KP: Well, that’s just to placate the Camel League…

GERVAIS: (laughs) Yeah. My favorite bit of the camel is the hump. So let’s get that out there. All I’m saying is, Andy knew… he took a risk with his happiness, and it didn’t pay out.

KP: So how close have you personally come to crossing that line?

GERVAIS: Well, you know, I get these little challenges all the time. Again, there’s nothing wrong with doing adverts. I think I did a couple first out, but I wasn’t proud of them. And when you don’t need to do them, how rich do you need to be? I remember I said I don’t do adverts, and I got offered… it was a drinks company in America, offered me a million pounds for a day’s work. And I thought about it and I thought, “That is a lot of money.” But I thought, “I’d hate myself.” And I said no. They came up with two million. They thought I was negotiating. Which annoyed me. So then I really wanted to take that two million, but I couldn’t. (laughs)

KP: So, because of your nonparticipation, you killed the re-launch of Mr. Pibb.

GERVAIS: (laughs) There’s things that sometimes I don’t do because I don’t want to have people sick of the sight of me. I could be on every panel show in England. I could be on telly every day. But what good would it… why? These people who look through the paper and go, “Where am I? Where am I? I’m not in the paper today. Maybe I don’t exist any more.” Jesus. You know, we put that in there when Maggie says to Andy, “You’ll never be happy because you’ll never be famous enough.” If you judge your happiness on how famous you are or how many column inches you’ve got, or ratings… then you won’t be happy. You’ll never be happy. You’ve got to be happy in what you do. And I couldn’t be prouder of The Office if it had got no ratings, no awards, I couldn’t be prouder of it. Because I enjoyed every minute of it. I enjoyed every minute of writing, acting, and editing. I did love the awards because I like the look on the other people’s faces. (laughs)

KP: Did you ever go up with a camera just to capture that moment personally?

GERVAIS: (laughs) It’s usually captured for me, but they always clap and smile like they’re going, “Oh, I’m glad you won.”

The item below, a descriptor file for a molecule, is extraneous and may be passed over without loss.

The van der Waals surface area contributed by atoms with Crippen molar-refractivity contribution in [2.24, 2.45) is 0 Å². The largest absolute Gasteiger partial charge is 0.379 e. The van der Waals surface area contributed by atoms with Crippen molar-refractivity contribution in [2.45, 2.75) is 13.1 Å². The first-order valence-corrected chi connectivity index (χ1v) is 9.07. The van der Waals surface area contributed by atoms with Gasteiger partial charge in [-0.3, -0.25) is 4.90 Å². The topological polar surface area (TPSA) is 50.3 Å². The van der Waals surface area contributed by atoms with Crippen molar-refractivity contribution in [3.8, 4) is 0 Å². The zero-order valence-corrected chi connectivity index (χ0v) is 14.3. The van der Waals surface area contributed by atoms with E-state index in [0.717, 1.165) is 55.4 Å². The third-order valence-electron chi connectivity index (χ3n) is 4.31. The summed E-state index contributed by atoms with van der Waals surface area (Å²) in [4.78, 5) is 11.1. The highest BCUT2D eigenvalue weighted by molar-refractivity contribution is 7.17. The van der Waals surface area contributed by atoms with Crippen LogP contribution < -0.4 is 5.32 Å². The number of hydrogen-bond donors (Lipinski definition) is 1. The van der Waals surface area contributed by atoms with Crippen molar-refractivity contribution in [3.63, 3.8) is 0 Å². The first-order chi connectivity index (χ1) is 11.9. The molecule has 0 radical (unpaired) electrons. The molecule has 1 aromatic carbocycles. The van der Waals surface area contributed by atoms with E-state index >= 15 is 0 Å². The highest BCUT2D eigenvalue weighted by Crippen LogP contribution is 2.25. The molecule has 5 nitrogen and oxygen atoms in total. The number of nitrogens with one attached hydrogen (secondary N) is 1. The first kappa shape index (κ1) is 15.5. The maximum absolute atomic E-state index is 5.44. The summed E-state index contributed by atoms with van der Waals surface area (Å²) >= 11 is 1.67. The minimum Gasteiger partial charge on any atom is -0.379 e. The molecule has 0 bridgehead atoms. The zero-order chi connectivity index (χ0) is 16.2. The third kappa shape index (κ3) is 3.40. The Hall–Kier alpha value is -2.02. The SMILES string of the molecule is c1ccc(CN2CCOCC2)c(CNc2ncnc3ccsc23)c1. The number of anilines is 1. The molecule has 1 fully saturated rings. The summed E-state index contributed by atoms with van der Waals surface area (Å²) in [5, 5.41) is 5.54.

KP: See, at that point, you might as well get the digital camera out, go up to each of them in turn, ask someone to hold the camera, and take the photo as you’re holding the trophy.

GERVAIS: And go, “Look at you. Say it, admit it - you’re gutted. Admit it - you are absolutely dying inside.”

KP: “Would you like to touch it?”

GERVAIS: Yeah. “Admit it - you want to shove this Golden Globe right up my ass, don’t you?”

KP: “Come on, say it…”

GERVAIS: The Golden Globe is actually the perfect shape. It is a giant metal suppository. The Emmy? That would be like something out of Se7en. But the Globe, I think, wouldn’t cause too much pain.

KP: See, you should just invite the other four nominees on stage. You get them all together with you holding the trophy in the center.

GERVAIS: Hmm. Exactly. It would be like a group of firemen with a battering ram. It would be like that statue when they’re putting up the flag.

KP: Yes, with you holding it aloft.

GERVAIS: (laughs) Oh dear!

KP: That is the moment, I think, where they show their true acting skills.

GERVAIS: Yeah. (laughs) Oh dear.

KP: That’s a career defining moment. I noticed that, particularly on the panel shows when you rarely used to do it in the past…. I wouldn’t say panel shows - when you were a guest on a show…

GERVAIS: Yeah, I do chat shows…

KP: I was thinking like a Room 101

GERVAIS: Oh, that was fun ’cause that was almost like a piece of work. Because… yeah, I mean, I try to be funny and stuff, so I would do things like that where it’s… I do chat shows and I do things like Room 101 and I do things like Desert Island Discs because it feels almost nearly a part of your body of work. Whereas when it’s like this… yeah. I mean, I would still do those. I do those sort of things.

KP: I was just looking at you as a guest on Vic Reeves Examines

GERVAIS: My god. I think that may have been the first show that I did as a guest when I was just starting out.

KP: You were still on the 11 O’Clock Show

GERVAIS: I know. I think that was the very first thing, and it was this thing about whistling, and it was… there was no pre-interview. Well, you could tell. It was totally made up as it went along. He’d made it up as he went along, and I had to react. It was quite a nice sort of shambles, as I remember.

KP: It certainly plays as an interesting piece of make it up on the fly TV.

GERVAIS: Yeah, yeah. I don’t think anyone was watching it.

KP: No, and I think Vic knew that.

GERVAIS: Yes, I think that’s exactly right. It was almost like radio that they filmed.

KP: There was a little segment showing what art little Vic had done at school…

GERVAIS: I think he takes those pictures quite seriously. I think he sells them now.